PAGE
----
On May 4, 1970, after days of unrest on and around the campus of Kent State University, members of the Ohio National Guard opened fire on a group of protesters.
After around 13 seconds of gunfire, the approximate 67 rounds spent left four students dead and nine wounded, marking one of the darkest moments on the home front of the Vietnam War.
In the days and weeks that followed, millions of students and young Americans took to the streets to protest the killings and America’s involvement in Vietnam. While many of the protests were peaceful, a tension had grown between generations that had never been seen before.
At New York University, banners were hung that read “They Can’t Kill Us All,” and across the country, four million people marched off their high school and college campuses. Riots, strikes, and protests would rack the nations for weeks after the shooting before things finally calmed down.
Friday on “Morning Joe,” former presidential candidate Howard Dean compared the election of President Donald Trump to the Kent State shooting as a sort of political “wake up call” for this generation.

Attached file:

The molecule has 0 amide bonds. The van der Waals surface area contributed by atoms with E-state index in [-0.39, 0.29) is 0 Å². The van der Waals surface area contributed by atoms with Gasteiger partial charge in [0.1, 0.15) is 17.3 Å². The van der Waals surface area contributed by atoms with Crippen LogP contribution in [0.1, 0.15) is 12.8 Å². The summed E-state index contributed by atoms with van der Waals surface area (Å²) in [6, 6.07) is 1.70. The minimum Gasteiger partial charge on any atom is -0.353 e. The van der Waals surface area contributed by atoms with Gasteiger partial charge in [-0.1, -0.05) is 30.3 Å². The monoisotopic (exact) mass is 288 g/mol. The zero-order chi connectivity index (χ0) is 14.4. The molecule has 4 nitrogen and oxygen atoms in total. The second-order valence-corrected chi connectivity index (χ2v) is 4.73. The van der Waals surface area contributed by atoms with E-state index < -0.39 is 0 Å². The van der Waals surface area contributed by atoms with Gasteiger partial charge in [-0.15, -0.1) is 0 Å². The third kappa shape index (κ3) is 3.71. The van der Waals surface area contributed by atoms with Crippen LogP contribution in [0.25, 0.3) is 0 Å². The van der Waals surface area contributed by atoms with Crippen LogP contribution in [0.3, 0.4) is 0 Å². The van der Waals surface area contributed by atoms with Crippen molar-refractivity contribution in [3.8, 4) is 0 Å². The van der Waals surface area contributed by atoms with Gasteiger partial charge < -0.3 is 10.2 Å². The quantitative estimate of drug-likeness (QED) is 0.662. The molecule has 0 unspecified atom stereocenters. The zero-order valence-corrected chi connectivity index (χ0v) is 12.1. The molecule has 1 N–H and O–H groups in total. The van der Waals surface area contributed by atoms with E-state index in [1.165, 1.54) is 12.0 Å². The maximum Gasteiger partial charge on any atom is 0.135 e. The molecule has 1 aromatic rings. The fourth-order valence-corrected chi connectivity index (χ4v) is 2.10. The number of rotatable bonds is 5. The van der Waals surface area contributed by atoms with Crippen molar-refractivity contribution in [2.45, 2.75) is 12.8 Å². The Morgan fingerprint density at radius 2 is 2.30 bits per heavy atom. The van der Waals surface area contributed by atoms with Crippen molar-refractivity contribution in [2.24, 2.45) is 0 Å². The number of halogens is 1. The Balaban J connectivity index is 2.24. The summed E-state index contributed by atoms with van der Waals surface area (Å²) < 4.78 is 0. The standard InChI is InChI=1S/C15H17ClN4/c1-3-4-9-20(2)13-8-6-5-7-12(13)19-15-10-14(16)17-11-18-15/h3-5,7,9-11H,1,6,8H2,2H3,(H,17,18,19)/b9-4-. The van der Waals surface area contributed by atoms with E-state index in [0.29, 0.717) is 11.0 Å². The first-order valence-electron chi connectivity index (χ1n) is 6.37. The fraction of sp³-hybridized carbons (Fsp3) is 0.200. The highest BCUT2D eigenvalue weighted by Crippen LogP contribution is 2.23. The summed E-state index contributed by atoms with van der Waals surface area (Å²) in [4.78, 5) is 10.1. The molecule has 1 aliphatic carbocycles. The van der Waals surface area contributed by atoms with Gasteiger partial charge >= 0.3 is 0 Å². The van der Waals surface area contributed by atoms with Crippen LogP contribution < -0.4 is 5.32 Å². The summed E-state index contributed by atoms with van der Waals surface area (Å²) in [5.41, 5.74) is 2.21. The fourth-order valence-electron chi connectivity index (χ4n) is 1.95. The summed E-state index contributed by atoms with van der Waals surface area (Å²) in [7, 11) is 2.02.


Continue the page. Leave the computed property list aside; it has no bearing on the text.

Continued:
He also compared the moment to Martin Luther King Jr.’s famous civil rights march across Edmund Pettus Bridge:
“I’m hoping the next presidential candidate is under 50, or at least under 55, in our party. We have go to transfer this over to the next generation. The Trump election, I think, was in a sense, their generation’s Edmund Pettus Bridge or Kent State.
Their principles have been violated as a whole generation, but they’re going to have to fight through this for themselves. Obama can’t do it. He is not the president anymore.”
The moment did not go over well with Mark Halperin, who looked visibly pained by the remark:
Luckily we’ve had no government-controlled mass shootings of protesters in the U.S. so far since the election of Trump. Let’s keep it that way, shall we?
Watch the full video below: